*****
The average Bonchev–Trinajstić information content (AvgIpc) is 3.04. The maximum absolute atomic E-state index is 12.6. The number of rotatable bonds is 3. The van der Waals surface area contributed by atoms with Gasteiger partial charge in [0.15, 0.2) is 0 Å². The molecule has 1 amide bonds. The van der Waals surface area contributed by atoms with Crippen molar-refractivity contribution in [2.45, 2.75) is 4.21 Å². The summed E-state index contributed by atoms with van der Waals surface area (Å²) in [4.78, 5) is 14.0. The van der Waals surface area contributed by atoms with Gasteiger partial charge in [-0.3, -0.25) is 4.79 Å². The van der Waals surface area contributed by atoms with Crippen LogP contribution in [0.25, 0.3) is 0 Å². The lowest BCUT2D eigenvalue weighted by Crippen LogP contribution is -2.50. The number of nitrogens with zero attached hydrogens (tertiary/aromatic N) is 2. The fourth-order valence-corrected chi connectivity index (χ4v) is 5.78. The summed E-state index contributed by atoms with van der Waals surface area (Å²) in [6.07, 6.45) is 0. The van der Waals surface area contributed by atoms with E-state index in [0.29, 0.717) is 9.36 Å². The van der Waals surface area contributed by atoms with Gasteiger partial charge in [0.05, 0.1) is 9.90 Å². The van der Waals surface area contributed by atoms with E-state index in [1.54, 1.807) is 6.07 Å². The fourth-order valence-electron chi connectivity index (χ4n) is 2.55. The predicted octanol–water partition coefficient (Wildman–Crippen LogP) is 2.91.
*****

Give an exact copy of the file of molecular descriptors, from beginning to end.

The average Bonchev–Trinajstić information content (AvgIpc) is 3.04. The maximum absolute atomic E-state index is 12.6. The number of rotatable bonds is 3. The van der Waals surface area contributed by atoms with Gasteiger partial charge in [0.15, 0.2) is 0 Å². The molecule has 1 amide bonds. The van der Waals surface area contributed by atoms with Crippen molar-refractivity contribution in [2.45, 2.75) is 4.21 Å². The summed E-state index contributed by atoms with van der Waals surface area (Å²) in [4.78, 5) is 14.0. The van der Waals surface area contributed by atoms with Gasteiger partial charge in [-0.3, -0.25) is 4.79 Å². The van der Waals surface area contributed by atoms with Crippen LogP contribution in [0.25, 0.3) is 0 Å². The lowest BCUT2D eigenvalue weighted by Crippen LogP contribution is -2.50. The number of nitrogens with zero attached hydrogens (tertiary/aromatic N) is 2. The fourth-order valence-corrected chi connectivity index (χ4v) is 5.78. The summed E-state index contributed by atoms with van der Waals surface area (Å²) in [6.07, 6.45) is 0. The van der Waals surface area contributed by atoms with E-state index in [0.29, 0.717) is 9.36 Å². The van der Waals surface area contributed by atoms with Gasteiger partial charge in [0.05, 0.1) is 9.90 Å². The van der Waals surface area contributed by atoms with E-state index in [1.54, 1.807) is 6.07 Å². The fourth-order valence-electron chi connectivity index (χ4n) is 2.55. The predicted octanol–water partition coefficient (Wildman–Crippen LogP) is 2.91.